You have two choices in this situation: Swath now or wait.
Swathing now might prevent further seed loss if severe frost damage will soon cause pods to pop open and pedicels to snap. You could have shriveled seeds and high green counts, but that might be better than the potential losses from waiting. But if frost did not kill the plants, swathing early will halt any upside potential you’d have from leaving the crop standing to fill out more seeds and clear more green.
Consider these points when making your decision to swath now or wait:
Don’t make a snap decision. Before taking any action, wait at least 4-6 hours after temperatures come back above 0°C to allow the full extent of frost damage to become evident. The crop may look undamaged that morning but by the afternoon wilting, desiccation and pod splitting may begin. This crop may need to be swathed to preserve yield. Elevated green counts are likely.
Default to waiting. Consider swathing after a frost only if a lot of the pods are damaged and shelling and pod drop could be high in the coming days. In this situation, putting crop into a swath may protect it somewhat from pod drop and shatter losses, but any yield potential from immature seed is likely lost.
Crop stage. Crop at 5% seed colour change on the main stem is really green. More time standing will only benefit this crop – unless frost has basically killed it. In that situation, swathing might be the better option but neither is good. Yield will be very low as most seeds will shrivel up and not contribute to yield. Canola at 30% seed colour change on the main stem is on the early side for yield potential, but after a pod-damaging frost, this may be worth swathing. If most or all seed is mature and you planned to swath the day after a frost anyway, then don’t bother waiting 4-6 hours. Just start swathing.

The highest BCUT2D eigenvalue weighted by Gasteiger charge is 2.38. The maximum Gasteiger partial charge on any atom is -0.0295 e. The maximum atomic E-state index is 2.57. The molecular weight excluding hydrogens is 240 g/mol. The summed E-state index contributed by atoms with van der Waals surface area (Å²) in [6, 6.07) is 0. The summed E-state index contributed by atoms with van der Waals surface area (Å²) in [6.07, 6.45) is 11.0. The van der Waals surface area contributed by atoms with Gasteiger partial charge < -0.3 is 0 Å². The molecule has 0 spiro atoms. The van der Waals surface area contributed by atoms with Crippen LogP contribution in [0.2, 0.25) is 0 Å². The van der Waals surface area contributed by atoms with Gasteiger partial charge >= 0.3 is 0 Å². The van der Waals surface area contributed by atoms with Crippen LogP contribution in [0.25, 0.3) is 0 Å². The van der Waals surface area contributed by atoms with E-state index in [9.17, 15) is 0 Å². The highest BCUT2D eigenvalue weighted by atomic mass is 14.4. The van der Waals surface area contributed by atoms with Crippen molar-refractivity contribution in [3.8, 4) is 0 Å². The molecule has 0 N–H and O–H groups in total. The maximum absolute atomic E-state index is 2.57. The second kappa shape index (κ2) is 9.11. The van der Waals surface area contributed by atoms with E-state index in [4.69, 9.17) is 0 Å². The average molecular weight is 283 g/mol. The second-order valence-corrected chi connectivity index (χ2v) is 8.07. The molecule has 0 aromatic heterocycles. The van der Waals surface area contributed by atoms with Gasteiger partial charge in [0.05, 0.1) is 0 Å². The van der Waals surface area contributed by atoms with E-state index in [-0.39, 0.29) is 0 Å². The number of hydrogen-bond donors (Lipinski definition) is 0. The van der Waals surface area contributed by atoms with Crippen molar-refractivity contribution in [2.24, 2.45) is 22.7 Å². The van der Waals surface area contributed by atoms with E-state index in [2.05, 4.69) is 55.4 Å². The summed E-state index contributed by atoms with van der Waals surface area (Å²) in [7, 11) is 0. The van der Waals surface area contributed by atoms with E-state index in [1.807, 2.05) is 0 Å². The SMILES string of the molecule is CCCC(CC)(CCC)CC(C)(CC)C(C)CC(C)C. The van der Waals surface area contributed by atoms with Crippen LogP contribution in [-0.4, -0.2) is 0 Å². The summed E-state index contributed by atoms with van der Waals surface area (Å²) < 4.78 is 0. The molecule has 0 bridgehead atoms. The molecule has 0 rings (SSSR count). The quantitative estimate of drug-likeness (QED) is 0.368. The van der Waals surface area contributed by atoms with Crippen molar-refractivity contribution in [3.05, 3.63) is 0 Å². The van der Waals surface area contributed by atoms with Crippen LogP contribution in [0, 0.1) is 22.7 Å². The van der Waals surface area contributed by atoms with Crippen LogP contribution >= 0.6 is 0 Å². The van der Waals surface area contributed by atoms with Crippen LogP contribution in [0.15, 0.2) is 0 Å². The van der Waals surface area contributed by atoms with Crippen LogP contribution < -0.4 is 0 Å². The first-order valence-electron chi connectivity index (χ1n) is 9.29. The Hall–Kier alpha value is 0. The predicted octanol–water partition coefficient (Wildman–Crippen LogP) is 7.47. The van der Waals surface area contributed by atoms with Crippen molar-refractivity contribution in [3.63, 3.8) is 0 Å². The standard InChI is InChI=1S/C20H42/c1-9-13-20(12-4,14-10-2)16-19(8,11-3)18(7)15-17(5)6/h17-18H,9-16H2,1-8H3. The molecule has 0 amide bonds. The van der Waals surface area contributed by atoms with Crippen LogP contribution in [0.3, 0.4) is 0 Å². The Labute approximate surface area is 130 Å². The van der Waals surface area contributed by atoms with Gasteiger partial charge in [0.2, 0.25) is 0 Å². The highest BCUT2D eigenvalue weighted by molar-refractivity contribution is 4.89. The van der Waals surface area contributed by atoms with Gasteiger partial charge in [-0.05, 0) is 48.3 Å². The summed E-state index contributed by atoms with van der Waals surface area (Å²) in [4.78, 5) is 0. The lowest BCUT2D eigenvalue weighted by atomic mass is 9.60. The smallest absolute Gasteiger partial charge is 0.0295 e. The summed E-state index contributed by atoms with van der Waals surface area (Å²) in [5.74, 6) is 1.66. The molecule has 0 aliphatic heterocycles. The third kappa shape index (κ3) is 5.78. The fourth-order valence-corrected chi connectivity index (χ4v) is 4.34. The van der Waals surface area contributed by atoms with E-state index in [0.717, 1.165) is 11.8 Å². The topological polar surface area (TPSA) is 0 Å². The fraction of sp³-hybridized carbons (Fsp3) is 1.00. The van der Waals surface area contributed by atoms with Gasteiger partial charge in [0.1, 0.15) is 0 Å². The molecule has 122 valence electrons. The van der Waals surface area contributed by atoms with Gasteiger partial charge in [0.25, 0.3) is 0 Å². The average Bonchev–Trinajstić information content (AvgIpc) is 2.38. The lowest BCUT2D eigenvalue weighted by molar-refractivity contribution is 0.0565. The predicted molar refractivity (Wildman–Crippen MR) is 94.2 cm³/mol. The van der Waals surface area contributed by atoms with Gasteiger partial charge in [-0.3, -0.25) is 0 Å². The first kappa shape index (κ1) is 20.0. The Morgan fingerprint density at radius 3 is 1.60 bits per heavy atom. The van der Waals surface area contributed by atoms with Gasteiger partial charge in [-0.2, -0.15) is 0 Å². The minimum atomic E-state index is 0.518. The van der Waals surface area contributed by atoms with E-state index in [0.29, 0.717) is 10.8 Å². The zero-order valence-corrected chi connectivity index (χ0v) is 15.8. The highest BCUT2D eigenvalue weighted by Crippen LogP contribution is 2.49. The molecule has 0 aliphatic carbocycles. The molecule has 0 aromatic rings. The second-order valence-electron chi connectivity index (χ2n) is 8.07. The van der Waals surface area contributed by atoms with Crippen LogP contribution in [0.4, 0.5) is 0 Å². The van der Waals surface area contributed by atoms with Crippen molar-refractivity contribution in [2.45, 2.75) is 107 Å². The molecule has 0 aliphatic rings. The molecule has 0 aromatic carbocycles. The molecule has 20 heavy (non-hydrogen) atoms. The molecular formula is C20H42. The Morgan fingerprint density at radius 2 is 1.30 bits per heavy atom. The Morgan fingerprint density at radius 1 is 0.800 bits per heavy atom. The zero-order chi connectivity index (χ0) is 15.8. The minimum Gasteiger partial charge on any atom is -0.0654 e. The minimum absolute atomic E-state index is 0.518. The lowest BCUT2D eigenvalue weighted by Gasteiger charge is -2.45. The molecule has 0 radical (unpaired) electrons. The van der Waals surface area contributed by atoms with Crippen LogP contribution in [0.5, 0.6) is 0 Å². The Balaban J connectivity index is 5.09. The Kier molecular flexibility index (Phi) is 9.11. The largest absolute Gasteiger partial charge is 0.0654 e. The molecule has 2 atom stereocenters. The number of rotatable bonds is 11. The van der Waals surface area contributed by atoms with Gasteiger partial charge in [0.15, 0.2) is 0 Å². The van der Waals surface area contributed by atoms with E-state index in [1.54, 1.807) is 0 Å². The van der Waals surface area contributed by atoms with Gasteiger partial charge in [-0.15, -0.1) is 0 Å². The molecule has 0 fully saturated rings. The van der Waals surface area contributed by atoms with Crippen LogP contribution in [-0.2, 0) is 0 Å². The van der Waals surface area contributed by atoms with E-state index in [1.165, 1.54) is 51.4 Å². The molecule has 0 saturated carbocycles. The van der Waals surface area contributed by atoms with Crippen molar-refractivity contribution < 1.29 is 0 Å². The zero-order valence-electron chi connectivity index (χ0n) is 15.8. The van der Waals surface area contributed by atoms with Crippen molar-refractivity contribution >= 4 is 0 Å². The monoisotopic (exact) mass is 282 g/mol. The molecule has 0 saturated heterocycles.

Frost severity. Temperature is not always a good indicator of frost damage. Some crops seem to make it through fairly low temperatures in decent shape while others can have surprisingly high amounts of damage from a light frost. Look for damage the first day after a frost. Frost-spots on pods might be just superficial and this crop will benefit from more time standing. Even if a few pods seem to be popping open, if most pods are OK, more time for these pods to mature will likely provide more than enough yield and quality benefit to offset any potential losses from shattering pods. If no damage is evident after the first day and you decide to leave the crop, scout again after 2 to 3 days to reassess. If by then pods are severely damaged and have begun to desiccate, swath during periods of dew or high humidity to reduce the amount of pod shelling and pod drop.
Percent of pods damaged. If only the very top pods are frost damaged, it may be unwise to cut early as these may not contribute much to overall yield anyways. If frost damage was minimal to the lower pods that will contribute more to yield, waiting will help them. If most pods are severely damaged and are beginning to desiccate, swath during periods of dew or high humidity to reduce the amount of pod shelling and pod drop.